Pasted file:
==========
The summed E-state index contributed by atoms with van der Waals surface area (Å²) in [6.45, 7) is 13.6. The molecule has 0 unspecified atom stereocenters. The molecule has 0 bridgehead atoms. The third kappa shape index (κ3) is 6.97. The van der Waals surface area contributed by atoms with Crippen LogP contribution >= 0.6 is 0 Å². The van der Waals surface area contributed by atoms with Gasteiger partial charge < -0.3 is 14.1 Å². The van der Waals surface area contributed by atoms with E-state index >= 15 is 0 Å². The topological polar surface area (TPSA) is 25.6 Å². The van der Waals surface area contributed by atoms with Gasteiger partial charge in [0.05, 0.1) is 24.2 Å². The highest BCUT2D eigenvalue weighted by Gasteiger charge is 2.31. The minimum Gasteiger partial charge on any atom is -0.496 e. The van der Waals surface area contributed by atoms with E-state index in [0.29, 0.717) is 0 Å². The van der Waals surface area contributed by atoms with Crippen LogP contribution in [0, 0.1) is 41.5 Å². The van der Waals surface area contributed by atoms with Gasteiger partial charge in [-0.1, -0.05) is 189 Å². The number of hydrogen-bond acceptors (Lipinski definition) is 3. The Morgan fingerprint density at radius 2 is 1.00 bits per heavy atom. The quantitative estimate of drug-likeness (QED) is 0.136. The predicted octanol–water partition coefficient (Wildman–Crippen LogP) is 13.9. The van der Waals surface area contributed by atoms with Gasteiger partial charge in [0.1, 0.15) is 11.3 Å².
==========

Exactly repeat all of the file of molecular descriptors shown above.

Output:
The summed E-state index contributed by atoms with van der Waals surface area (Å²) in [6.45, 7) is 13.6. The molecule has 0 unspecified atom stereocenters. The molecule has 0 bridgehead atoms. The third kappa shape index (κ3) is 6.97. The van der Waals surface area contributed by atoms with Crippen LogP contribution >= 0.6 is 0 Å². The van der Waals surface area contributed by atoms with Gasteiger partial charge < -0.3 is 14.1 Å². The van der Waals surface area contributed by atoms with E-state index >= 15 is 0 Å². The topological polar surface area (TPSA) is 25.6 Å². The van der Waals surface area contributed by atoms with Gasteiger partial charge in [0.05, 0.1) is 24.2 Å². The highest BCUT2D eigenvalue weighted by Gasteiger charge is 2.31. The minimum Gasteiger partial charge on any atom is -0.496 e. The van der Waals surface area contributed by atoms with E-state index in [0.29, 0.717) is 0 Å². The van der Waals surface area contributed by atoms with Crippen LogP contribution in [0, 0.1) is 41.5 Å². The van der Waals surface area contributed by atoms with Gasteiger partial charge in [-0.1, -0.05) is 189 Å². The number of hydrogen-bond acceptors (Lipinski definition) is 3. The Morgan fingerprint density at radius 2 is 1.00 bits per heavy atom. The quantitative estimate of drug-likeness (QED) is 0.136. The predicted octanol–water partition coefficient (Wildman–Crippen LogP) is 13.9. The van der Waals surface area contributed by atoms with Gasteiger partial charge in [0.1, 0.15) is 11.3 Å².